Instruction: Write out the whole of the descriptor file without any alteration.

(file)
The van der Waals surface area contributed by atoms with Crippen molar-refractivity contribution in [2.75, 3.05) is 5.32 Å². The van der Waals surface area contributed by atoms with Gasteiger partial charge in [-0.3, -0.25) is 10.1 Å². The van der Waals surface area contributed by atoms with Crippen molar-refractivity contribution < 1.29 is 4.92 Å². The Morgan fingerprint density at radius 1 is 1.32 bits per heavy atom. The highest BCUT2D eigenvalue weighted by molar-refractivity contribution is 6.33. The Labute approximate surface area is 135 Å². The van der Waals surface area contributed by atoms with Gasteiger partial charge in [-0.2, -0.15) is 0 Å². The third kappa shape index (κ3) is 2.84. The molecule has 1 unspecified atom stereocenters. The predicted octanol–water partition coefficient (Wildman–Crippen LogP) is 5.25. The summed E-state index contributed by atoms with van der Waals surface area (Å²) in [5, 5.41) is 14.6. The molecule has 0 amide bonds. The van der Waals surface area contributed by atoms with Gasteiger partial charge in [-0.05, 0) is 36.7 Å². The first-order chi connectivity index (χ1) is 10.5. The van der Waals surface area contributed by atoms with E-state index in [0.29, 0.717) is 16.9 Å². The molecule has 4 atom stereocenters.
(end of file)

The van der Waals surface area contributed by atoms with Crippen molar-refractivity contribution in [2.75, 3.05) is 5.32 Å². The van der Waals surface area contributed by atoms with Gasteiger partial charge in [-0.3, -0.25) is 10.1 Å². The van der Waals surface area contributed by atoms with Crippen molar-refractivity contribution < 1.29 is 4.92 Å². The Morgan fingerprint density at radius 1 is 1.32 bits per heavy atom. The highest BCUT2D eigenvalue weighted by molar-refractivity contribution is 6.33. The Labute approximate surface area is 135 Å². The van der Waals surface area contributed by atoms with Gasteiger partial charge in [-0.2, -0.15) is 0 Å². The third kappa shape index (κ3) is 2.84. The molecule has 1 unspecified atom stereocenters. The predicted octanol–water partition coefficient (Wildman–Crippen LogP) is 5.25. The summed E-state index contributed by atoms with van der Waals surface area (Å²) in [5, 5.41) is 14.6. The molecule has 0 amide bonds. The van der Waals surface area contributed by atoms with Gasteiger partial charge in [-0.05, 0) is 36.7 Å². The first-order chi connectivity index (χ1) is 10.5. The van der Waals surface area contributed by atoms with E-state index in [0.29, 0.717) is 16.9 Å². The molecule has 4 atom stereocenters.